Page:The Home and the World.djvu/36

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II
35
BIMALA'S STORY

obtained the most wonderful results by indigenous methods.

'Do you know,' he added, with a smile, 'God has built even my infirmities in such a manner that they yield only under the bombardment of Swadeshi pills.'

My husband, at this, broke his silence. 'You must confess,' said he, 'that you have as immense an attraction for foreign medicine as the earth has for meteors. You have three shelves in your sitting-room full of . . .'

Sandip Babu broke in: 'Do you know what they are? They are the punitive police. They come, not because they are wanted, but because they are imposed on us by the rule of this modern age, exacting fines and-inflicting injuries.'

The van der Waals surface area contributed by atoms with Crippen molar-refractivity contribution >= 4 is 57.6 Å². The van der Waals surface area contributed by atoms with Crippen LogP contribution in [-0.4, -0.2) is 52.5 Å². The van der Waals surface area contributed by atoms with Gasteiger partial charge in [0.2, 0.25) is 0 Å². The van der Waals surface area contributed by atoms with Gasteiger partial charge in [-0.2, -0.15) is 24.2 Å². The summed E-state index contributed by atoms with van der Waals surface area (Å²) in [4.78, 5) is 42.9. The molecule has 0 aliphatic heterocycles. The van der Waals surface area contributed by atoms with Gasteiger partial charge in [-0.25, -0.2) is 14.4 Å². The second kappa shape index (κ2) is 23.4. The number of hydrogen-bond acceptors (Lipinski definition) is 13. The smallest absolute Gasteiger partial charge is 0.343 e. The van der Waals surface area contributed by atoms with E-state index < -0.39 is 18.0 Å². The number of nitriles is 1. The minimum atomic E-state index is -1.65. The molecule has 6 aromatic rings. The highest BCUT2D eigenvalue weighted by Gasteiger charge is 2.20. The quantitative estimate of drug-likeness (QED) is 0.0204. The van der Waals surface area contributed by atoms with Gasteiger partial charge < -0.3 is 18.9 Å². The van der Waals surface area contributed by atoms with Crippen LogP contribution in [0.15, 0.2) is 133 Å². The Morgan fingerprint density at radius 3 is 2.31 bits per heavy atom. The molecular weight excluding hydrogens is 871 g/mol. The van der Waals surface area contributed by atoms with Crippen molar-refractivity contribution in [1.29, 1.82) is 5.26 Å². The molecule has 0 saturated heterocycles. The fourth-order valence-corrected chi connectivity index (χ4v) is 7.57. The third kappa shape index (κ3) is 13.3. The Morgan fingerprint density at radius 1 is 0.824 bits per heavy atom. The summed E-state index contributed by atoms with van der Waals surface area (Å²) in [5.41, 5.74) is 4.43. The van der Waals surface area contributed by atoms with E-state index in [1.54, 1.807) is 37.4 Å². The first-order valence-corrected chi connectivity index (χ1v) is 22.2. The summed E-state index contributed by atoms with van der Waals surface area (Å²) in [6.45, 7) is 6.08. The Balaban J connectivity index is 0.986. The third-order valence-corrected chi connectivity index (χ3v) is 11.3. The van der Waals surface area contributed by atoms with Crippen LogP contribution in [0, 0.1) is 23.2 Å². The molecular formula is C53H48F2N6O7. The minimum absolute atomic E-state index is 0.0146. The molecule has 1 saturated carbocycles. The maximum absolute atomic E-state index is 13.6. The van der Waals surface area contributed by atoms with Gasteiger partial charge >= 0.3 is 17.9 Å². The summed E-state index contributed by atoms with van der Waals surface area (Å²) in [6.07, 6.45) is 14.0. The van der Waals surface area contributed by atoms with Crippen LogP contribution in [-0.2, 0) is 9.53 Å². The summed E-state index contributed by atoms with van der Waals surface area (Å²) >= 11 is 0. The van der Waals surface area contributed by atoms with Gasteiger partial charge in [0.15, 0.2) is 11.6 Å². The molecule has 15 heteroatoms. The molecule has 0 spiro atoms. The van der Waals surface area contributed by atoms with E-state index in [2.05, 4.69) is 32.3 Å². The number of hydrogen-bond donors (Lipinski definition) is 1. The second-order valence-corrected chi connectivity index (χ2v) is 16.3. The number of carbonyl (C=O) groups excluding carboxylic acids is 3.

My husband could not bear exaggerations, and I could see he disliked this. But all ornaments are exaggerations. They are not made by God, but by man. Once I remember in defence of some untruth of mine I said to my husband: 'Only the trees and beasts and birds tell unmitigated truths, because these poor things have not the power to invent. In this men show their superiority to the lower creatures, and women beat even men. Neither is a profusion of ornament unbecoming for a woman, nor a profusion of untruth.'

As I came out into the passage leading to the zenana I found my sister-in-law, standing near a window overlooking the reception rooms, peeping through the venetian shutter.